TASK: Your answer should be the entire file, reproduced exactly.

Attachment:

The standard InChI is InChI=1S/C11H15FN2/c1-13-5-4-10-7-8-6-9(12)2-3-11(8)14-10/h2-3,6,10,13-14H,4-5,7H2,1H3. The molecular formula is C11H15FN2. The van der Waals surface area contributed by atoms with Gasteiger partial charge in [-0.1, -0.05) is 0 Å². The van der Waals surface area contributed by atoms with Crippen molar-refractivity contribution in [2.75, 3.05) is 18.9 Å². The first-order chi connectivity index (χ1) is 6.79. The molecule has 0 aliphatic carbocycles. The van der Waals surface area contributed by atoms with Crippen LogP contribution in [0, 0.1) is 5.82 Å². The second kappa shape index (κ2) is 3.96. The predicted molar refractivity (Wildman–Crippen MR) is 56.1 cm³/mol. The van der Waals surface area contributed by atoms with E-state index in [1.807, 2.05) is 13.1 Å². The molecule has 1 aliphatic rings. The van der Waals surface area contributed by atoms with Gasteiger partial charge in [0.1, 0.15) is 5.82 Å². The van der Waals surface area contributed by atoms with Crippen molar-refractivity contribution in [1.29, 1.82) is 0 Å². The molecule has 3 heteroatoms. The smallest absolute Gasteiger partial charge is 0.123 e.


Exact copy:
The standard InChI is InChI=1S/C11H15FN2/c1-13-5-4-10-7-8-6-9(12)2-3-11(8)14-10/h2-3,6,10,13-14H,4-5,7H2,1H3. The molecular formula is C11H15FN2. The van der Waals surface area contributed by atoms with Gasteiger partial charge in [-0.1, -0.05) is 0 Å². The van der Waals surface area contributed by atoms with Crippen molar-refractivity contribution in [2.75, 3.05) is 18.9 Å². The first-order chi connectivity index (χ1) is 6.79. The molecule has 0 aliphatic carbocycles. The van der Waals surface area contributed by atoms with Crippen LogP contribution in [0, 0.1) is 5.82 Å². The second kappa shape index (κ2) is 3.96. The predicted molar refractivity (Wildman–Crippen MR) is 56.1 cm³/mol. The van der Waals surface area contributed by atoms with E-state index in [1.807, 2.05) is 13.1 Å². The molecule has 1 aliphatic rings. The van der Waals surface area contributed by atoms with Gasteiger partial charge in [0.1, 0.15) is 5.82 Å². The van der Waals surface area contributed by atoms with Crippen molar-refractivity contribution in [1.29, 1.82) is 0 Å². The molecule has 3 heteroatoms. The smallest absolute Gasteiger partial charge is 0.123 e.